Did Padres’ A.J. Preller hint at a Juan Soto extension this offseason?
By Jerry Trotta
The San Diego Padres suffered a devastating loss in the NLCS. While players will spend the offseason resting (at first) after an exhausting regular season before gearing up for 2023, general manager A. J. Preller and the front office will be hard at work laying the groundwork for another playoff run.
It’s tough to say what will be first on Preller’s agenda. Addressing the laundry list of free agents, including Will Meyers, Jurickson Profar, Robert Suarez, Mike Clevinger and trade-deadline pickups Josh Bell and Brandon Drury is a good place to start.
While the return of Fernando Tatis Jr., whom Preller expects to resume baseball activities by spring training, carries plenty of appeal, figuring out Juan Soto’s future is probably the biggest question hanging over San Diego this offseason.
With two more years of arbitration eligibility, Soto won’t become a free agent until after the 2024 campaign. With that big of a cushion, the Padres normally wouldn’t jump through hoops to get a deal done. If Soto was a homegrown talent, San Diego could bide its time until after the 2023 season.
Given the urgency to get Soto signed, Preller hinted at extending the all-world talent as soon as this offseason after the Padres’ NLCS defeat.
Did Padres GM AJ Preller hint at a Juan Soto extension this offseason?
"“Probably the biggest thing, at least with Hader and with Juan Soto, is this carries forward,” Preller said, via MLB.com’s AJ. Cassavell. “Ultimately, it wasn’t just a rental piece. They’re guys that, you know, in Juan’s case should be here for many years to come.”“We’ll have that conversation. From Juan’s standpoint, he’s getting to know the city and getting to know the organization. When we made the deal we made it knowing that we’d have him for three pennant races but also understanding that … he’s an incredibly talented player, an impact player, and we’ll have those conversations here. This offseason is kind of taking the temperature, seeing where his head is at going forward.”"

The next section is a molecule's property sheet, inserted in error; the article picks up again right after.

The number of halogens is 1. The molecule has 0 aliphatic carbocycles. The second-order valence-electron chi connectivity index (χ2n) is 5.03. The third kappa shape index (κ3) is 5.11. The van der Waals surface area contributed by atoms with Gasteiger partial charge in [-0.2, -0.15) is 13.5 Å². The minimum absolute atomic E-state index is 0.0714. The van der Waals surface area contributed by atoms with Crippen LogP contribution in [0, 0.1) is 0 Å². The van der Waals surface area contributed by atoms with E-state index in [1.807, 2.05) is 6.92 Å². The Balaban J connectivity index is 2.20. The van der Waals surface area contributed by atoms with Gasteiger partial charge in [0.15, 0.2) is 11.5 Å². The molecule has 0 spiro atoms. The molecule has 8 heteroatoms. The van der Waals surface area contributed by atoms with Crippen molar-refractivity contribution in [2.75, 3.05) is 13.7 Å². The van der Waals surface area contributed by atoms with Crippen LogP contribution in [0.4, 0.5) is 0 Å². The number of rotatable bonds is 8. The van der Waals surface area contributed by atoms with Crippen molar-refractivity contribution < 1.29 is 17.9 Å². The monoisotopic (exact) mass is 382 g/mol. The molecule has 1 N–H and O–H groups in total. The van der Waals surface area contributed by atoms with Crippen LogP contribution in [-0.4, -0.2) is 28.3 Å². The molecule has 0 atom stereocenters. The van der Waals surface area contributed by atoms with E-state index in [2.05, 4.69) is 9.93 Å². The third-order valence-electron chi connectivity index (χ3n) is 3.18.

That’s music to the ears of Padres fans.
While extending Soto might not be the first order of business relative to the team’s free agent list, it should be somewhere near the top of the pecking order after San Diego gave up a huge chunk of its elite farm system to acquire Soto from the Nationals. Like netting Josh Hader from Milwaukee, it was a win-now move, but one that wouldn’t have been made if Preller didn’t see Soto as a long-term piece.
Of course, signing Soto will come at a price. Before getting shipped to San Diego, Soto reportedly rejected a $440 million extension offer from Washington.
Was that more about the generational talent wanting out of DC and to play for a contender? Or does he value himself at more than $31.4 million per year (the contract was for a reported 14 years)? Perhaps it’s a combination of both, but at least Preller and Co. have an idea of what Soto is looking for.
If fans understand the urgency to get Soto signed before he hits the open market, odds are the Padres organization is well aware of it, too. The important thing is San Diego isn’t bidding against anyone and aren’t on a deadline. Based on Preller’s comments, these conversations might start soon, if they haven’t already.